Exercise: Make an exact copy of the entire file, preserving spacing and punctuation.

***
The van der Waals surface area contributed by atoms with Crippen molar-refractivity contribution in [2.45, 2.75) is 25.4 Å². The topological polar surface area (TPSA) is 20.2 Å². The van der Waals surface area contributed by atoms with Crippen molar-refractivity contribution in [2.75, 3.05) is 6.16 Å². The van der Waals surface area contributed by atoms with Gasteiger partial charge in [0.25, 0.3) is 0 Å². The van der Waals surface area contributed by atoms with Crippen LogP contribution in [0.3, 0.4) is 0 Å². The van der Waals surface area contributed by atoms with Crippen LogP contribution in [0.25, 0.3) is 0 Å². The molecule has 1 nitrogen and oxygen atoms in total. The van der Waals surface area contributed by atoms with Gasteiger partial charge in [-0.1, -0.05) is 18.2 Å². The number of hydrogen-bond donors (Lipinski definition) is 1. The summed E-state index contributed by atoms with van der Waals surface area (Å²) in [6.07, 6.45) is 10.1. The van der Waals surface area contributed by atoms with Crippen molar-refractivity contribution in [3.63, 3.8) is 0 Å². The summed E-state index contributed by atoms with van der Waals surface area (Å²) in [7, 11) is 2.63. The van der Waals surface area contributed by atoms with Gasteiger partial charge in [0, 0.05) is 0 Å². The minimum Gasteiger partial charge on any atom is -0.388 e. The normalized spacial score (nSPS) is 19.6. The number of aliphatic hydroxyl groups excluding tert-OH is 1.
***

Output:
The van der Waals surface area contributed by atoms with Crippen molar-refractivity contribution in [2.45, 2.75) is 25.4 Å². The topological polar surface area (TPSA) is 20.2 Å². The van der Waals surface area contributed by atoms with Crippen molar-refractivity contribution in [2.75, 3.05) is 6.16 Å². The van der Waals surface area contributed by atoms with Gasteiger partial charge in [0.25, 0.3) is 0 Å². The van der Waals surface area contributed by atoms with Crippen LogP contribution in [0.3, 0.4) is 0 Å². The van der Waals surface area contributed by atoms with Crippen LogP contribution in [0.25, 0.3) is 0 Å². The molecule has 1 nitrogen and oxygen atoms in total. The van der Waals surface area contributed by atoms with Gasteiger partial charge in [-0.1, -0.05) is 18.2 Å². The number of hydrogen-bond donors (Lipinski definition) is 1. The summed E-state index contributed by atoms with van der Waals surface area (Å²) in [6.07, 6.45) is 10.1. The van der Waals surface area contributed by atoms with Crippen molar-refractivity contribution in [3.63, 3.8) is 0 Å². The summed E-state index contributed by atoms with van der Waals surface area (Å²) in [7, 11) is 2.63. The van der Waals surface area contributed by atoms with Gasteiger partial charge in [0, 0.05) is 0 Å². The minimum Gasteiger partial charge on any atom is -0.388 e. The normalized spacial score (nSPS) is 19.6. The number of aliphatic hydroxyl groups excluding tert-OH is 1.